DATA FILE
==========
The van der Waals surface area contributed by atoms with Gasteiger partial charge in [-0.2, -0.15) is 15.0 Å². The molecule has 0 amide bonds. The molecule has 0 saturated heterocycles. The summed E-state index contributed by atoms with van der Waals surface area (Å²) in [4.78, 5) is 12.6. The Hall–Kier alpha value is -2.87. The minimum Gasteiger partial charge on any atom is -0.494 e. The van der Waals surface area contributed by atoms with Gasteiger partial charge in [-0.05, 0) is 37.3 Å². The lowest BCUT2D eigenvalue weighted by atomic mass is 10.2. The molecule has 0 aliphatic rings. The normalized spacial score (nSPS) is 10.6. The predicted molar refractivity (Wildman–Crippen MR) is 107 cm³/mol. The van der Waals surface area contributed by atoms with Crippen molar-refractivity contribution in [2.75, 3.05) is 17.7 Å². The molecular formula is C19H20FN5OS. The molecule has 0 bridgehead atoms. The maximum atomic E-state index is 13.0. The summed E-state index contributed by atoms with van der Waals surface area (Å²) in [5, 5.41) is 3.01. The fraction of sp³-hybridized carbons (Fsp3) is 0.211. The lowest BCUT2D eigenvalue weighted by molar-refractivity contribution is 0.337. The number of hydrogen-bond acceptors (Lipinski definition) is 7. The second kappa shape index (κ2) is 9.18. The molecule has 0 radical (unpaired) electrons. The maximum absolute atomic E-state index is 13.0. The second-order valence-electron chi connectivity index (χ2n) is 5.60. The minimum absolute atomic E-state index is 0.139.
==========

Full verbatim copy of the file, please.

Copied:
The van der Waals surface area contributed by atoms with Gasteiger partial charge in [-0.2, -0.15) is 15.0 Å². The molecule has 0 amide bonds. The molecule has 0 saturated heterocycles. The summed E-state index contributed by atoms with van der Waals surface area (Å²) in [4.78, 5) is 12.6. The Hall–Kier alpha value is -2.87. The minimum Gasteiger partial charge on any atom is -0.494 e. The van der Waals surface area contributed by atoms with Gasteiger partial charge in [-0.05, 0) is 37.3 Å². The lowest BCUT2D eigenvalue weighted by atomic mass is 10.2. The molecule has 0 aliphatic rings. The normalized spacial score (nSPS) is 10.6. The predicted molar refractivity (Wildman–Crippen MR) is 107 cm³/mol. The van der Waals surface area contributed by atoms with Crippen molar-refractivity contribution in [2.75, 3.05) is 17.7 Å². The molecular formula is C19H20FN5OS. The molecule has 0 bridgehead atoms. The maximum atomic E-state index is 13.0. The summed E-state index contributed by atoms with van der Waals surface area (Å²) in [5, 5.41) is 3.01. The fraction of sp³-hybridized carbons (Fsp3) is 0.211. The lowest BCUT2D eigenvalue weighted by molar-refractivity contribution is 0.337. The number of hydrogen-bond acceptors (Lipinski definition) is 7. The second kappa shape index (κ2) is 9.18. The molecule has 0 radical (unpaired) electrons. The maximum absolute atomic E-state index is 13.0. The second-order valence-electron chi connectivity index (χ2n) is 5.60. The minimum absolute atomic E-state index is 0.139.